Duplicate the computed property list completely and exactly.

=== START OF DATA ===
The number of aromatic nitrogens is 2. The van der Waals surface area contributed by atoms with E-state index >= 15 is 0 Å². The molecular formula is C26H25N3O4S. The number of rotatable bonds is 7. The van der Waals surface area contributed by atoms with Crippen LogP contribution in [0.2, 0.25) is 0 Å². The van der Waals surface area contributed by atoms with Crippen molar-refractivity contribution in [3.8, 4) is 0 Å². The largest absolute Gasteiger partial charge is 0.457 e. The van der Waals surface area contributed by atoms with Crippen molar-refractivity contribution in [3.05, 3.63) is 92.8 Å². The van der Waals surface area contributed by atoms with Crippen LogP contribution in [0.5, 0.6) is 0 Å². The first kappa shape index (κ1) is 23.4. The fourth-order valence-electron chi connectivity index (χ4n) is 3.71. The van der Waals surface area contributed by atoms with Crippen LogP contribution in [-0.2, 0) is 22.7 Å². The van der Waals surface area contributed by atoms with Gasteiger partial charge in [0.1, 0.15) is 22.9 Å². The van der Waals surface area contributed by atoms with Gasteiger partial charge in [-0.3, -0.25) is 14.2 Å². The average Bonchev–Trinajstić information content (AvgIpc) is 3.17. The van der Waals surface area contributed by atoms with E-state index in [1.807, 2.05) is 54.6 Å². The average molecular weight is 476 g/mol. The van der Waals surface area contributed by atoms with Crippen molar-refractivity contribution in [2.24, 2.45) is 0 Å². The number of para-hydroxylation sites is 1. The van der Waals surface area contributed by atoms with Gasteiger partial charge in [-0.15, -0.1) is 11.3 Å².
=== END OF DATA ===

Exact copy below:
The number of aromatic nitrogens is 2. The van der Waals surface area contributed by atoms with E-state index >= 15 is 0 Å². The molecular formula is C26H25N3O4S. The number of rotatable bonds is 7. The van der Waals surface area contributed by atoms with Crippen LogP contribution in [0.2, 0.25) is 0 Å². The van der Waals surface area contributed by atoms with Crippen molar-refractivity contribution in [3.8, 4) is 0 Å². The largest absolute Gasteiger partial charge is 0.457 e. The van der Waals surface area contributed by atoms with Crippen molar-refractivity contribution in [3.05, 3.63) is 92.8 Å². The van der Waals surface area contributed by atoms with Crippen LogP contribution in [0.5, 0.6) is 0 Å². The first kappa shape index (κ1) is 23.4. The fourth-order valence-electron chi connectivity index (χ4n) is 3.71. The van der Waals surface area contributed by atoms with Crippen LogP contribution in [-0.2, 0) is 22.7 Å². The van der Waals surface area contributed by atoms with Gasteiger partial charge in [0.1, 0.15) is 22.9 Å². The van der Waals surface area contributed by atoms with Gasteiger partial charge in [-0.3, -0.25) is 14.2 Å². The average Bonchev–Trinajstić information content (AvgIpc) is 3.17. The van der Waals surface area contributed by atoms with E-state index in [1.807, 2.05) is 54.6 Å². The average molecular weight is 476 g/mol. The van der Waals surface area contributed by atoms with Crippen molar-refractivity contribution in [2.24, 2.45) is 0 Å². The number of para-hydroxylation sites is 1. The van der Waals surface area contributed by atoms with Gasteiger partial charge in [-0.15, -0.1) is 11.3 Å².